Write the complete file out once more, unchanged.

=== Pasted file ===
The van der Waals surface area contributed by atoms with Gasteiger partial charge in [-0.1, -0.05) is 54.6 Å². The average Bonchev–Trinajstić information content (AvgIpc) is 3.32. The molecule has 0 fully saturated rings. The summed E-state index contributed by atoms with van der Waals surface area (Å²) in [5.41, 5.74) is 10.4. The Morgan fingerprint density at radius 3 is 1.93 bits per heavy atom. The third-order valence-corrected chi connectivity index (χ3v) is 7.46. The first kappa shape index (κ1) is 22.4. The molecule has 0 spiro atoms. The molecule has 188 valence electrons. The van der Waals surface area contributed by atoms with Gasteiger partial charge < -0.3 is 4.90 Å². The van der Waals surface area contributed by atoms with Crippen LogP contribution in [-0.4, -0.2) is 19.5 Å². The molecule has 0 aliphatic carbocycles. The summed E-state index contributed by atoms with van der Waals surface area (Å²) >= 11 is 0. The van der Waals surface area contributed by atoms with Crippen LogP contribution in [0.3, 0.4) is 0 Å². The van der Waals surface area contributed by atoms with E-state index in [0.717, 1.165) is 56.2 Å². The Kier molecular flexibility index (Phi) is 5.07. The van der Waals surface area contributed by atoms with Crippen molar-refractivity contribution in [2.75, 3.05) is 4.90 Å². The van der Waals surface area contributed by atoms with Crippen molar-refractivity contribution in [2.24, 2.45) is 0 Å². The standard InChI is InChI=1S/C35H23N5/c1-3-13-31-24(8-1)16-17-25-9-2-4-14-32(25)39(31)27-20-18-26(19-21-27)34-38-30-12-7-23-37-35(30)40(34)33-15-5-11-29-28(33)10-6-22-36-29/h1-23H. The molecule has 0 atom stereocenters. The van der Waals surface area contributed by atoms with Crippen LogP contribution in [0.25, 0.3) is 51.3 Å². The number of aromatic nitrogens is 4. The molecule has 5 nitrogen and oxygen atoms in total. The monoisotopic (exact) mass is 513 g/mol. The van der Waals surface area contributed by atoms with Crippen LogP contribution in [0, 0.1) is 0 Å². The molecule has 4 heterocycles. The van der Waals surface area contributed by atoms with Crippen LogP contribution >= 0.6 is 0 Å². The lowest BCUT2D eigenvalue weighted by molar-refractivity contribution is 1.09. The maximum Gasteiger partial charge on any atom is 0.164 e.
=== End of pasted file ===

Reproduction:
The van der Waals surface area contributed by atoms with Gasteiger partial charge in [-0.1, -0.05) is 54.6 Å². The average Bonchev–Trinajstić information content (AvgIpc) is 3.32. The molecule has 0 fully saturated rings. The summed E-state index contributed by atoms with van der Waals surface area (Å²) in [5.41, 5.74) is 10.4. The Morgan fingerprint density at radius 3 is 1.93 bits per heavy atom. The third-order valence-corrected chi connectivity index (χ3v) is 7.46. The first kappa shape index (κ1) is 22.4. The molecule has 0 spiro atoms. The molecule has 188 valence electrons. The van der Waals surface area contributed by atoms with Gasteiger partial charge < -0.3 is 4.90 Å². The van der Waals surface area contributed by atoms with Crippen LogP contribution in [-0.4, -0.2) is 19.5 Å². The molecule has 0 aliphatic carbocycles. The summed E-state index contributed by atoms with van der Waals surface area (Å²) >= 11 is 0. The van der Waals surface area contributed by atoms with Crippen LogP contribution in [0.3, 0.4) is 0 Å². The van der Waals surface area contributed by atoms with E-state index in [0.717, 1.165) is 56.2 Å². The Kier molecular flexibility index (Phi) is 5.07. The van der Waals surface area contributed by atoms with Crippen molar-refractivity contribution in [2.75, 3.05) is 4.90 Å². The van der Waals surface area contributed by atoms with Crippen molar-refractivity contribution in [2.24, 2.45) is 0 Å². The standard InChI is InChI=1S/C35H23N5/c1-3-13-31-24(8-1)16-17-25-9-2-4-14-32(25)39(31)27-20-18-26(19-21-27)34-38-30-12-7-23-37-35(30)40(34)33-15-5-11-29-28(33)10-6-22-36-29/h1-23H. The molecule has 0 atom stereocenters. The van der Waals surface area contributed by atoms with Crippen LogP contribution in [0.25, 0.3) is 51.3 Å². The number of aromatic nitrogens is 4. The molecule has 5 nitrogen and oxygen atoms in total. The monoisotopic (exact) mass is 513 g/mol. The van der Waals surface area contributed by atoms with Crippen LogP contribution in [0, 0.1) is 0 Å². The molecule has 4 heterocycles. The van der Waals surface area contributed by atoms with Crippen LogP contribution >= 0.6 is 0 Å². The lowest BCUT2D eigenvalue weighted by molar-refractivity contribution is 1.09. The maximum Gasteiger partial charge on any atom is 0.164 e.